Billy Al Bengston, Untitled (Dracula Series), 1959

Billy Al Bengston
Untitled (Dracula Series)
Oil on canvas, 1959
10-1/2 x 9-1/4 inches
Gift of Ruth and Murray Gribin
Untitled (Dracula series) is from the first series of iris paintings that Billy Bengston completed in 1959. It is the theme that immediately precedes the chevrons, but it is one that he would not revisit until the 1970s. Karen Tsujimoto talks about the origins of Bengston’s titling of the series: “When Kenneth Price saw the first canvases based on this flower, with its petals looking like extended wings, he commented that it looked like Count Dracula flying through the window as he metamorphosed into a bat. Bengston immediately responded to Price’s impromptu observation and, thus, the iris came to be known as a Dracula.” Bengston’s titles for the iris paintings in the Dracula series clearly draw the focus away from its subject matter.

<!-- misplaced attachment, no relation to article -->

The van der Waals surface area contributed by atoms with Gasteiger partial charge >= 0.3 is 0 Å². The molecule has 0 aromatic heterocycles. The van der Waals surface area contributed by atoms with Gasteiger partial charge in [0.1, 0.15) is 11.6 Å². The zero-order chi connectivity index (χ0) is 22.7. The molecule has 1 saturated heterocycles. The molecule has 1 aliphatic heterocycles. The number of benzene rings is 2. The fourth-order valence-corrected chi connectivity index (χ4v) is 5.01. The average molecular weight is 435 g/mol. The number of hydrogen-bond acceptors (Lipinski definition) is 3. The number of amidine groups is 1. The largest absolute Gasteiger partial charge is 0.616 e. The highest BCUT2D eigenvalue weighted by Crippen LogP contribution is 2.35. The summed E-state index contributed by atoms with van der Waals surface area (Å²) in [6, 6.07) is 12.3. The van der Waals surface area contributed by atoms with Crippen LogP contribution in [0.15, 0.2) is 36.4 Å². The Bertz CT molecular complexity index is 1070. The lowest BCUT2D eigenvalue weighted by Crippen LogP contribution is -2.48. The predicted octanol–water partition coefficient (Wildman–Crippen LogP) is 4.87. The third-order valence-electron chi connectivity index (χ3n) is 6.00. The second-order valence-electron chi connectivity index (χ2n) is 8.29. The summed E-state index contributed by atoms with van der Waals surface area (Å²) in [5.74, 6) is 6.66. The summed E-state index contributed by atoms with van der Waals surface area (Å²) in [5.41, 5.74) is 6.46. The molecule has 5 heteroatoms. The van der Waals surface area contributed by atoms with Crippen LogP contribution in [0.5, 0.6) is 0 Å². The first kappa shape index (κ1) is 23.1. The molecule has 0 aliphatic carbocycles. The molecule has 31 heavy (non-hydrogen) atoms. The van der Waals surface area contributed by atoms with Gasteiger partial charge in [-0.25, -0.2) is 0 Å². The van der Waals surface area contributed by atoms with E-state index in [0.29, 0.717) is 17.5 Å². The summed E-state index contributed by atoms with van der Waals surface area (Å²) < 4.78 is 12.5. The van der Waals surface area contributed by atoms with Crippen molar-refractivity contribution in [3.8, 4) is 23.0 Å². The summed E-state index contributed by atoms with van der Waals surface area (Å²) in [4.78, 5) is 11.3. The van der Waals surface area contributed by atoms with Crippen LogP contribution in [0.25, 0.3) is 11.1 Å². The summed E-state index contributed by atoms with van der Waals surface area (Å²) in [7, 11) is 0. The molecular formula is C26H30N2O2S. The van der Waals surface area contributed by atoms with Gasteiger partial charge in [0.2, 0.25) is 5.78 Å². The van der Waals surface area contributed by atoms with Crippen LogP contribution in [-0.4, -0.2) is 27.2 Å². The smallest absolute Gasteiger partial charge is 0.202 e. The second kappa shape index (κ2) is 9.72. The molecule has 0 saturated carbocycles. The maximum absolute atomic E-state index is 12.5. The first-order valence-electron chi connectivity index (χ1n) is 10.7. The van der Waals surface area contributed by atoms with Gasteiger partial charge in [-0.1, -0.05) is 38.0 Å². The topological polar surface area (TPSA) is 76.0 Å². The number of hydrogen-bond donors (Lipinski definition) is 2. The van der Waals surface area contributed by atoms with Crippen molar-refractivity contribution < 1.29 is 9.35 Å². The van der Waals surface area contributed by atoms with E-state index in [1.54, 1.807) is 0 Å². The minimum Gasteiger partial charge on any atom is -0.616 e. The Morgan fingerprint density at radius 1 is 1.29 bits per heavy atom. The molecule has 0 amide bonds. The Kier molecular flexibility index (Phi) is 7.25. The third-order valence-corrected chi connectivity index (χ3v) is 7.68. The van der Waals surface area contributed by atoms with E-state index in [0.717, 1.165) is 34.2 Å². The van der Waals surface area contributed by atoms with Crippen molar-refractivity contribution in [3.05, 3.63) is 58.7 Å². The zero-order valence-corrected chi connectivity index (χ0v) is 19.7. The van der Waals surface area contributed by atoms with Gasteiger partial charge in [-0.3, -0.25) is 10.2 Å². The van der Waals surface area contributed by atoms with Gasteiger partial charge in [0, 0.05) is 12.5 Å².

Although also heraldic (French monarchs used fleur-de-lis—a symbol of the lily—emblems on flags, tapestries, shields, and armor), Bengston has referred to the iris as vaginal in reference. It is ironic that an artist so identified with the myth of the macho LA artist could work so fluently with imagery that would become the exclusive realm of feminists only a few years later. Feminist artist Judy Chicago, who is best known for developing flower-based vaginal iconography, would graduate with her MA in 1964 from UCLA and not premier the Dinner Party—arguably her most important flower-based vaginal iconography—until 1979. Of additional note is the high regard that Bengston held for Jay DeFeo, whom he knew as a fellow artist in the Ferus Gallery stable. DeFeo began work on The Rose in 1958, a piece she built over a six-year period, which, with its centralized imagery and flower reference, bears obvious similarities to Bengston’s iris paintings.